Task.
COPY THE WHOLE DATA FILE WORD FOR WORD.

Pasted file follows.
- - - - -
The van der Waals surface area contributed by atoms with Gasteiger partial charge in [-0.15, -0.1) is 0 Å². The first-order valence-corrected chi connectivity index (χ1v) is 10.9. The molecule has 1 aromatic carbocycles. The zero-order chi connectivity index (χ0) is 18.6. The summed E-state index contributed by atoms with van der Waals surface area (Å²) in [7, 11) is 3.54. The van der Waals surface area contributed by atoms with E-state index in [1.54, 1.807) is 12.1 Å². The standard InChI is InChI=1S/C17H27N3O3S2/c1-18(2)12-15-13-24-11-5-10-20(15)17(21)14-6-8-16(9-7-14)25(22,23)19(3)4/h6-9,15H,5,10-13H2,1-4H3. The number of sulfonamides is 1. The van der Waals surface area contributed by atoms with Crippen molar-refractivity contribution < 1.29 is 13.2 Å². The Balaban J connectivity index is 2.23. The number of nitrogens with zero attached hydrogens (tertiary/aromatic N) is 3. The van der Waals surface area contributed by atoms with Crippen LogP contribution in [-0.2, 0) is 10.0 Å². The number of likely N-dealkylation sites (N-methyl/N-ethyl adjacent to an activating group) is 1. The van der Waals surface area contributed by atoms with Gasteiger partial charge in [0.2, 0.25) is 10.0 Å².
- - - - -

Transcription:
The van der Waals surface area contributed by atoms with Gasteiger partial charge in [-0.15, -0.1) is 0 Å². The first-order valence-corrected chi connectivity index (χ1v) is 10.9. The molecule has 1 aromatic carbocycles. The zero-order chi connectivity index (χ0) is 18.6. The summed E-state index contributed by atoms with van der Waals surface area (Å²) in [7, 11) is 3.54. The van der Waals surface area contributed by atoms with E-state index in [1.54, 1.807) is 12.1 Å². The standard InChI is InChI=1S/C17H27N3O3S2/c1-18(2)12-15-13-24-11-5-10-20(15)17(21)14-6-8-16(9-7-14)25(22,23)19(3)4/h6-9,15H,5,10-13H2,1-4H3. The number of sulfonamides is 1. The van der Waals surface area contributed by atoms with Crippen molar-refractivity contribution < 1.29 is 13.2 Å². The Balaban J connectivity index is 2.23. The number of nitrogens with zero attached hydrogens (tertiary/aromatic N) is 3. The van der Waals surface area contributed by atoms with Crippen LogP contribution in [-0.2, 0) is 10.0 Å². The number of likely N-dealkylation sites (N-methyl/N-ethyl adjacent to an activating group) is 1. The van der Waals surface area contributed by atoms with Gasteiger partial charge in [0.2, 0.25) is 10.0 Å².